Verizon Joins Broadband Price Hike Parade
The price of high-speed Internet access drifted a little higher into the stratosphere this week, with Verizon Communications and AT&T Broadband both hiking prices. Other companies are expected to follow suit.
Get used to it, industry watchers suggest. The price increases by two of the industry's largest companies open the door to rate hikes by other companies that sell broadband service, be it satellite, DSL, or cable, says Michael Goodman, senior broadband analyst.
Verizon's pricing scheme affects 720,000 Verizon DSL subscribers. Existing customers whose yearlong contracts have expired will get a 30- to 60-day notice of the price change. Home users will be offered four options for their service and business users will get six choices.
The company says it will continue to provide free DSL modems and Webcams to new DSL customers through June 30. After that, Verizon will charge between $50 and $60 for installations. A yearlong contract for all consumer service is still mandatory.
However, if you have recently signed a one-year contract with Verizon for $39.95 monthly, the company will honor that contract.
What's more--and it's not being advertised--you can still get a $39.95 monthly no-frills service. But it's no deal.
For a one-year commitment, you get one e-mail in-box, 5MB of Web space, and 5MB of e-mail storage--all less than what the other plans offer. You get a free modem, but no PC Webcam. And you pay a $200 start-up fee, so a year's worth of service actually costs $10 to $20 more total than the standard $49.95 monthly plan. Verizon does not guarantee the $39.95 plan will still be available after the year's contract expires.
All of Verizon's consumer packages include four e-mail accounts, 10MB of personal server space, and 10MB of e-mail storage. The options then range from an introductory Enhanced Package ($49.95 monthly), which supports download speeds of 768 kbps and upload speeds of 128 kbps, to Verizon's most expensive Professional Package ($79.95 monthly), which offers download speeds up to 1.5 mbps and upload speeds of 384 kbps.
The company's prices rise everywhere effective May 1 except for California and New Jersey. California DSL rates jump on May 6, and in New Jersey the new rates take effect this fall.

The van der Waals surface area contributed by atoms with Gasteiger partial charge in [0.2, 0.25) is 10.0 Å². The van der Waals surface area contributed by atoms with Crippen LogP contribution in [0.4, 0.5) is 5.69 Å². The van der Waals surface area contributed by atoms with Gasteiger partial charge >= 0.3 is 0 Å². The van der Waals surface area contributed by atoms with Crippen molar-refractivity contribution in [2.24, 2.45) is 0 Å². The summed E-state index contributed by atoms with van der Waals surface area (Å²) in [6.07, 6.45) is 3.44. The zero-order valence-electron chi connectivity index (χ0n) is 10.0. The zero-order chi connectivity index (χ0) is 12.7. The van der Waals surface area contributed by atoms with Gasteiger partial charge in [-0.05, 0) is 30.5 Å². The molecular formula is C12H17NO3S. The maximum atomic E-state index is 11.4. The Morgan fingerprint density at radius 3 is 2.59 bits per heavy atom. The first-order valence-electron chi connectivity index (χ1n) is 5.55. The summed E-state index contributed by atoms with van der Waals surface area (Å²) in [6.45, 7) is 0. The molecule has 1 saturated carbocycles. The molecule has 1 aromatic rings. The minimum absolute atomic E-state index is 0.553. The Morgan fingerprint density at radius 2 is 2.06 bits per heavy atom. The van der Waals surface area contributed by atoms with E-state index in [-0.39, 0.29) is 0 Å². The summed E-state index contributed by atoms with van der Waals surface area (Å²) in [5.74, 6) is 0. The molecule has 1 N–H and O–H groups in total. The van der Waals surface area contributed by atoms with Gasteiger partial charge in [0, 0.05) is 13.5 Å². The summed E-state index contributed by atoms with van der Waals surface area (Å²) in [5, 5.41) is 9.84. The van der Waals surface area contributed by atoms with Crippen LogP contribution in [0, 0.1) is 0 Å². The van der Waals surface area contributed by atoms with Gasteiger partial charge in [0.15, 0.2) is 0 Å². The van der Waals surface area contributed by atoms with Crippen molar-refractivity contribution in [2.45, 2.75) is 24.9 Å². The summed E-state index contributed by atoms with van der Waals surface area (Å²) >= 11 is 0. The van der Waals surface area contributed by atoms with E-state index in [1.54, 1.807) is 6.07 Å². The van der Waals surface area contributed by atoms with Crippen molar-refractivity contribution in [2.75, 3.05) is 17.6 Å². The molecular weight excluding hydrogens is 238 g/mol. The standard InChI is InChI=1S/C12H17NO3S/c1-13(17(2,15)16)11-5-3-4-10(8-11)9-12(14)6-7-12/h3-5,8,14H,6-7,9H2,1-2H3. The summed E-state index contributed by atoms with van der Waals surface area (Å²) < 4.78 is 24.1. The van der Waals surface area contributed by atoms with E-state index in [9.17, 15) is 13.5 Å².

Verizon representatives say the new prices are in response to consumer demand for multiple bandwidth packages. They also say prices and bandwidth options are the company's first attempt at unifying pricing and bandwidth speeds since Verizon was
Under Verizon's new pricing plans, monthly fees drop for some services. A service with 1.6-mbps download and 90-kbps upload speeds, currently priced at $89.95, is dropping in price to $59.95 (and upload speeds are boosted to 128 kbps). An asymmetrical service offering 384-kbps upload and download speeds is also reduced in cost from $92.95 to $69.95.
Verizon is only the latest provider to raise DSL prices. Earlier this year,
Prices for broadband Net access may even go higher, say experts. DSL providers, especially, have run into technical snags rolling out services and haven't been able to win as many subscribers as they had hoped, says Mathew Davis, Yankee Group senior analyst.
"Now you're seeing rates go up so DSL providers try to turn a profit," Davis says. He expects broadband providers will test the waters to see how high prices can go before consumers stop biting.
Indeed, related costs and expenses from other ventures contribute to broadband rate hikes. Factoring into AT&T Broadband's rate hike is the cash starved Excite@Home, an AT&T subsidiary and wholesaler of AT&T Broadband service. Goodman says Excite@Home has been hurt by an online advertising slump. AT&T is hoping to recoup losses by increasing subscription prices. Because AT&T owns Excite@Home, it can raise rates and improve both AT&T's and Excite@Home's bottom line.
The AT&T Broadband price hike will affect most of its 1.3 million cable modem subscribers. Exempted are former MediaOne cable modem customers who do not subscribe to cable video services from AT&T Broadband; they are already paying $49.95.
"The new prices reflect the value of our service," says Sarah Duisik, an AT&T Broadband spokesperson.
As DSL wholesalers have faltered, the impact has
NorthPoint, with 100,000 customers, became the largest DSL provider to succumb to financial woes when it filed for
"With the evaporation of credible DSL competition, there is nothing keeping DSL prices down," says Justin Beech, founder of
Verizon replies that it does have competition, namely the cable and satellite access services, more than other DSL companies. That competition will keep prices in check.
Meanwhile, aside from AT&T's announcement, cable broadband prices have remained relatively flat. In some cases they've fallen. New Jersey's
The average price for Time Warner Cable's high-speed cable modem service is $39.95, which includes a modem lease. In some markets, such as Akron, Ohio, the price hasn't changed since 1997, says Mike Luftman, a Time Warner Cable spokesperson. However, as the service was launched more recently in larger markets such as Indianapolis, pricing was introduced at $44.95.
Verizon says customers can get their setup fee waived by ordering Verizon Online DSL packages in combination with select Verizon dial-tone bundles, including call waiting, three-way calling, and voice mail.